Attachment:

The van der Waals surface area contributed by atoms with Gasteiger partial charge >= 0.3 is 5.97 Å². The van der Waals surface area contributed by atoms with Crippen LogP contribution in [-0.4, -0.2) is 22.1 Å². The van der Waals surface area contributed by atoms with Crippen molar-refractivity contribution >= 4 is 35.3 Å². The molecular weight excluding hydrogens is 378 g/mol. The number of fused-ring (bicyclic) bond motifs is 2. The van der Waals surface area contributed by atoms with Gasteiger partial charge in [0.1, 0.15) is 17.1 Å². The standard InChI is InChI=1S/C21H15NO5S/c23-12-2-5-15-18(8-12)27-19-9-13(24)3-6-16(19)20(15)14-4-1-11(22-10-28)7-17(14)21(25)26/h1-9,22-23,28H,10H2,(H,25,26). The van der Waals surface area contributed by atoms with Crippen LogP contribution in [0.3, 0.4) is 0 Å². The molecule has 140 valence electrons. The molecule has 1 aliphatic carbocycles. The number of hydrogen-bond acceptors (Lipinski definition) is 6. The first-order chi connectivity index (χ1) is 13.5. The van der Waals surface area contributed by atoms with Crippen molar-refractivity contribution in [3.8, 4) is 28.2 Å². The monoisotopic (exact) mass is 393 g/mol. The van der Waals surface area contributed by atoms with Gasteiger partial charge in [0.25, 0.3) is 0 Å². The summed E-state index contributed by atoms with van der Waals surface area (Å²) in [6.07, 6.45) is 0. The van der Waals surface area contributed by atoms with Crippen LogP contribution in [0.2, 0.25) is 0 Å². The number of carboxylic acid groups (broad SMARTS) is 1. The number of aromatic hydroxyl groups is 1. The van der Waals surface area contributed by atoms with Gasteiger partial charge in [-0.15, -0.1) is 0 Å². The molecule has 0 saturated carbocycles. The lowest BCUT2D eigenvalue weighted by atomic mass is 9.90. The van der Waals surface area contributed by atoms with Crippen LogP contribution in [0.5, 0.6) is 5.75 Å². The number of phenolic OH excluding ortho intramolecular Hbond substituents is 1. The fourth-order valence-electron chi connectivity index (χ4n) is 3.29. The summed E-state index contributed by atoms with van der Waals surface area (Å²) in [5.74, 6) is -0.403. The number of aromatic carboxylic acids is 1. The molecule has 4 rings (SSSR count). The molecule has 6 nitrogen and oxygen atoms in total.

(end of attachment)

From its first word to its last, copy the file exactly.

The van der Waals surface area contributed by atoms with Gasteiger partial charge >= 0.3 is 5.97 Å². The van der Waals surface area contributed by atoms with Crippen LogP contribution in [-0.4, -0.2) is 22.1 Å². The van der Waals surface area contributed by atoms with Crippen molar-refractivity contribution >= 4 is 35.3 Å². The molecular weight excluding hydrogens is 378 g/mol. The number of fused-ring (bicyclic) bond motifs is 2. The van der Waals surface area contributed by atoms with Gasteiger partial charge in [0.1, 0.15) is 17.1 Å². The standard InChI is InChI=1S/C21H15NO5S/c23-12-2-5-15-18(8-12)27-19-9-13(24)3-6-16(19)20(15)14-4-1-11(22-10-28)7-17(14)21(25)26/h1-9,22-23,28H,10H2,(H,25,26). The van der Waals surface area contributed by atoms with Crippen LogP contribution in [0.3, 0.4) is 0 Å². The molecule has 140 valence electrons. The molecule has 1 aliphatic carbocycles. The number of hydrogen-bond acceptors (Lipinski definition) is 6. The first-order chi connectivity index (χ1) is 13.5. The van der Waals surface area contributed by atoms with Crippen molar-refractivity contribution in [3.8, 4) is 28.2 Å². The monoisotopic (exact) mass is 393 g/mol. The van der Waals surface area contributed by atoms with Gasteiger partial charge in [0.25, 0.3) is 0 Å². The summed E-state index contributed by atoms with van der Waals surface area (Å²) in [6.07, 6.45) is 0. The van der Waals surface area contributed by atoms with Crippen LogP contribution in [0.2, 0.25) is 0 Å². The number of carboxylic acid groups (broad SMARTS) is 1. The number of aromatic hydroxyl groups is 1. The van der Waals surface area contributed by atoms with Gasteiger partial charge in [-0.15, -0.1) is 0 Å². The molecule has 0 saturated carbocycles. The lowest BCUT2D eigenvalue weighted by atomic mass is 9.90. The van der Waals surface area contributed by atoms with Crippen LogP contribution in [0.5, 0.6) is 5.75 Å². The number of phenolic OH excluding ortho intramolecular Hbond substituents is 1. The fourth-order valence-electron chi connectivity index (χ4n) is 3.29. The summed E-state index contributed by atoms with van der Waals surface area (Å²) in [5.74, 6) is -0.403. The number of aromatic carboxylic acids is 1. The molecule has 4 rings (SSSR count). The molecule has 6 nitrogen and oxygen atoms in total.